was the poor man's material (discussed by Crossan, 1998). We may see all kinds of

symbolism in Jesus' clothing ( despite his poverty he wore symbols of a priest or a king), but it

could well be that his family had easy access to linen fabric, and that he and his brother James

indeed wore such material. Regular, natural dyes were not only blue and purple, but also scarlet.

Now imaging this itinerant, skinny teacher preaching a weird kind of new teaching, using unfamiliar language, clothed with a one-piece woven scarlet blanket wrapped around his body - no wonder

people came out to the countryside to see this curious phenomenon. If spotted today, one

would held him for a wandering Buddhist luminary who lost his way. However, John might just

have indicated that it was Jesus’ tunic that was of one piece, just as that of the Temple priests,

to make an allusion to Jesus’ divine priesthood .




Vermes (2012) states that Jesus' cloak had tassels attached to it, which would pinpoint

him as a classical, law-abiding Jew, who had such appendages on their cloaks as a reminder

of the Law as was ordained in Numbers 15:37-41. In ancient Greek language, tassel would be

κρασπέδου (kraspedon), and as such it appears in the gospel of Mathew (9:20) and Luke(8:44),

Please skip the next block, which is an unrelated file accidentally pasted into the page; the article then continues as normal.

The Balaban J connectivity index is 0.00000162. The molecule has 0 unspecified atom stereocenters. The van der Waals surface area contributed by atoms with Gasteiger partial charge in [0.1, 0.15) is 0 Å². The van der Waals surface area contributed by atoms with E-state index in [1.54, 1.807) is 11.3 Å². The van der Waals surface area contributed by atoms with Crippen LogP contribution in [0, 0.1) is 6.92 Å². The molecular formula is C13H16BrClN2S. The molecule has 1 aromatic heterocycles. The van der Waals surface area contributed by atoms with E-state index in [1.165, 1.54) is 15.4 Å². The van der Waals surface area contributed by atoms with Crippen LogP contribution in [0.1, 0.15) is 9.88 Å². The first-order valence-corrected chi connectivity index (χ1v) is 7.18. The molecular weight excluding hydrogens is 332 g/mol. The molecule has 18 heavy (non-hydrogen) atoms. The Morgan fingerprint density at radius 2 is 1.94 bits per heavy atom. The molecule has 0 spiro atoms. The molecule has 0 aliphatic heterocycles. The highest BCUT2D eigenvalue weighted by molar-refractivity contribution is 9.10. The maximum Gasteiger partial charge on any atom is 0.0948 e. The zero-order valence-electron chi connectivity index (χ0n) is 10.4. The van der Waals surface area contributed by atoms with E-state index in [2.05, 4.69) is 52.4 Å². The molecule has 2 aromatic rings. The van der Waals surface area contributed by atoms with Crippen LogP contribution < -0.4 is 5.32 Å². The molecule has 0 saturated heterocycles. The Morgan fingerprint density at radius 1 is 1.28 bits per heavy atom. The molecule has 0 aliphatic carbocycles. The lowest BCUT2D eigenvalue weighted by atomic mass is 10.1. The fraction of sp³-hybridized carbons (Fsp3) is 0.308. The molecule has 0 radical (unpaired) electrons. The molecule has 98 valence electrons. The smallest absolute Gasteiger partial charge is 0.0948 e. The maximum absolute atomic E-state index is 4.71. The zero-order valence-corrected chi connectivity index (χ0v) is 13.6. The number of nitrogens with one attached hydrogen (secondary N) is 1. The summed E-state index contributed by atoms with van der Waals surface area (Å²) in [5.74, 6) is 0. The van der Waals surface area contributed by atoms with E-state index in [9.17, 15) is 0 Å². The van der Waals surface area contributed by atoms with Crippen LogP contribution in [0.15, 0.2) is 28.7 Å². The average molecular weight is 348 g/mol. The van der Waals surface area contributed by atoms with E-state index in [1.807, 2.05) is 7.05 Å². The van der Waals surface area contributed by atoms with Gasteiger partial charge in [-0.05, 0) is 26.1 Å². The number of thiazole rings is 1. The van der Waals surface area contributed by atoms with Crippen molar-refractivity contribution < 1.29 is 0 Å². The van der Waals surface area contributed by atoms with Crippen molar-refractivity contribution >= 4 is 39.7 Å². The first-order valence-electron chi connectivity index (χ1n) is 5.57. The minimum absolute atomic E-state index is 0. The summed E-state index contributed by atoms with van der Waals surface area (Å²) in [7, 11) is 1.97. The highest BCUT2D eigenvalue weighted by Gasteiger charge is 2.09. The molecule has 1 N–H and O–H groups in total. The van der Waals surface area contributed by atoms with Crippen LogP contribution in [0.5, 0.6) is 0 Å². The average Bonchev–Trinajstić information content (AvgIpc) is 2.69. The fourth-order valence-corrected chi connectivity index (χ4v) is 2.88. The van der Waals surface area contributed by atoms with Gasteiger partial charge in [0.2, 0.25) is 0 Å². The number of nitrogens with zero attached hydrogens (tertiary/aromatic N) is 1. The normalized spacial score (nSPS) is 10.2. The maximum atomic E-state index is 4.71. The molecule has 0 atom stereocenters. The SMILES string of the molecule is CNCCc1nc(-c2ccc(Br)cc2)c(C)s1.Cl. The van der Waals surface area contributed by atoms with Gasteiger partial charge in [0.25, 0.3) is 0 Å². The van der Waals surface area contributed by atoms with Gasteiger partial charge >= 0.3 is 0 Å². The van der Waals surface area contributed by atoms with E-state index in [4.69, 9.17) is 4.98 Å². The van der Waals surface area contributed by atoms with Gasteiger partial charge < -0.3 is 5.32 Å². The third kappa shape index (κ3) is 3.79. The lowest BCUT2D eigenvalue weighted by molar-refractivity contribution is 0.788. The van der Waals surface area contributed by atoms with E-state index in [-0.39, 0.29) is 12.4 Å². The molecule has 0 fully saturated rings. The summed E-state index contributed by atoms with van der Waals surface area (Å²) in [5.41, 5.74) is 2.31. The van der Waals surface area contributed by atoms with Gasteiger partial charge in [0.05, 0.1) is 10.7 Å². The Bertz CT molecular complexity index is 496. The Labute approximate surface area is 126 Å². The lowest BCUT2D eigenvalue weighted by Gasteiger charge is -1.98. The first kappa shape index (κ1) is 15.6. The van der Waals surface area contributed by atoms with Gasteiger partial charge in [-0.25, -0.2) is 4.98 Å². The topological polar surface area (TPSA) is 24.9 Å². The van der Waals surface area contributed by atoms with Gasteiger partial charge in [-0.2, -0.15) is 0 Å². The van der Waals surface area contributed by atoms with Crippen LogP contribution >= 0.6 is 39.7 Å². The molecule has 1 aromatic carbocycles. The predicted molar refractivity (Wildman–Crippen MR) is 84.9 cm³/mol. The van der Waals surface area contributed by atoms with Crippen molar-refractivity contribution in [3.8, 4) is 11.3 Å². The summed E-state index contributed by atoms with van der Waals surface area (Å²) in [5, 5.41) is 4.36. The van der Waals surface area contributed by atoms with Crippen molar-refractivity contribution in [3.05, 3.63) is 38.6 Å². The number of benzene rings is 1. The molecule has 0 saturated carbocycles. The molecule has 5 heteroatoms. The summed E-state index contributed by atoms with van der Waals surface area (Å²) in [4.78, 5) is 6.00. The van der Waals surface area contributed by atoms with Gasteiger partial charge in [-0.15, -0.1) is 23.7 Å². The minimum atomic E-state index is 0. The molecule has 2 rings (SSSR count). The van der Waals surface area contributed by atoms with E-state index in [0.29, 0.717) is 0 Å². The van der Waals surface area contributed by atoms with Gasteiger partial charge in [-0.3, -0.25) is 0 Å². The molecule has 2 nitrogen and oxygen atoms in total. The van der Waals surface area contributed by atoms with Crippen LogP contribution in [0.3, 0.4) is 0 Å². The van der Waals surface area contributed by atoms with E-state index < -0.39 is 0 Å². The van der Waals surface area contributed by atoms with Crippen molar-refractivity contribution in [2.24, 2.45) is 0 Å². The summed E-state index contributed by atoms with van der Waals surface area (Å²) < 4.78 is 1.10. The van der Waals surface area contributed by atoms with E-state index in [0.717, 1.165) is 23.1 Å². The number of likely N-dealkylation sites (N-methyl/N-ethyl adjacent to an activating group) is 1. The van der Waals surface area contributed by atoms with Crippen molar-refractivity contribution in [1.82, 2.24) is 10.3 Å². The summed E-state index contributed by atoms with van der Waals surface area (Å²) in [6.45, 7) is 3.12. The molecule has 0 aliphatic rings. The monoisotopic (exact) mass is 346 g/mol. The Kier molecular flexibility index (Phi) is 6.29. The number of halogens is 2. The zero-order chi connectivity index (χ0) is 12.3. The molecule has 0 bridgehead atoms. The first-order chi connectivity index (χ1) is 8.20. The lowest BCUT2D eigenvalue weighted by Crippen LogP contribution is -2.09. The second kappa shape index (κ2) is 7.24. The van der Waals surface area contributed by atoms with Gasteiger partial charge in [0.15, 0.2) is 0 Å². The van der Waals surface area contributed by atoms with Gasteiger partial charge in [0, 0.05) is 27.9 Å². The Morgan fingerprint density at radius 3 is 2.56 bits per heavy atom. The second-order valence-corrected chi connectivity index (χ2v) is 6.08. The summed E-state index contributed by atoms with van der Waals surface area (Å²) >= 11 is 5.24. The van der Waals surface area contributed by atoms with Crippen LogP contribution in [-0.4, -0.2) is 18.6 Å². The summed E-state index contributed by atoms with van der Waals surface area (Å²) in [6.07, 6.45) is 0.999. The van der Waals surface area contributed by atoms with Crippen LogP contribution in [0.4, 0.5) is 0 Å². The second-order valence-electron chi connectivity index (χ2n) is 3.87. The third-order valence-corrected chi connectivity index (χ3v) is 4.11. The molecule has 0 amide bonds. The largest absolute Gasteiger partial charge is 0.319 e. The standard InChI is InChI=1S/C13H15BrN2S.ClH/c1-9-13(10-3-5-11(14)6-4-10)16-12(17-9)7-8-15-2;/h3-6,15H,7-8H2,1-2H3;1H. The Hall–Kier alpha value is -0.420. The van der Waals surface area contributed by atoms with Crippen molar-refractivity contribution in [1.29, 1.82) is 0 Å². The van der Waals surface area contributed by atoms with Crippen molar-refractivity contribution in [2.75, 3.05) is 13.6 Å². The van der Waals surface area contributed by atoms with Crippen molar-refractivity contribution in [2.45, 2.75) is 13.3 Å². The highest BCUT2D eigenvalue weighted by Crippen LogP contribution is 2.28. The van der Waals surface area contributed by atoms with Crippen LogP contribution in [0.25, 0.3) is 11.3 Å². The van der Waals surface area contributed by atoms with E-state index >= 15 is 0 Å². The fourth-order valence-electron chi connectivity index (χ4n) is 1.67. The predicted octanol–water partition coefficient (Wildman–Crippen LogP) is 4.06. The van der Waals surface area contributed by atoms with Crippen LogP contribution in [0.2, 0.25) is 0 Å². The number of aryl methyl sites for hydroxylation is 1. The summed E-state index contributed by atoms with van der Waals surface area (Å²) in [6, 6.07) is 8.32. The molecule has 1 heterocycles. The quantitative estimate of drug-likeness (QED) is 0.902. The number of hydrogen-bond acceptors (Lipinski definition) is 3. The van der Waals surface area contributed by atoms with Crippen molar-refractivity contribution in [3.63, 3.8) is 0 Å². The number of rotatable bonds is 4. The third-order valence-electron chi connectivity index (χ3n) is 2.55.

whereas Mark only says “his garment” in the story of the woman with a bleeding problem

seeking to be cured by Jesus. Because of both Mathew’s and Luke’s dependence on Mark,

both might have had their own reasons to add the fringes to the story (Kloppenborg, 2008) ,

although elsewhere, Mark (6:56) tells of the people seeking to touch the kraspedon of

Jesus’ garment to be healed. However, kraspedon might also just refer to edge or border

of a cloak. Furthermore, Jesus’ original teachings are not very Law-like. Time and again he

violates the Torah in word and deed, and the wearing of a cloak with tassels as a Law

reminder would have been rather outlandish in his case. Furthermore, the historic veracity of whole

miraculous healing and exorcism side of Jesus remains doubtful from Thomas. Flavoring

stories with supra-natural performances, how unrealistic and even bizarre these may sound,

was (and still is!) performed as a formula to stress divine involvement from the perspective

that the divine is miraculous, (with the consequent, but actually illogical deduction that

therefore, everything miraculous is divine!) and the knowledge that many minds are receptive

to such flavoring. However, Thomas' Jesus rather stresses the natural character of things,

and does not invoke the supra-natural.

It looks a bit similar to Buddhism: in the most early stories about the Buddha he

remained Pyrrhonic about the supra-natural, just as still retained in Zen. However, later stories about

the Buddha are adorned with the most unrealistic, and fantastic supra-natural motives and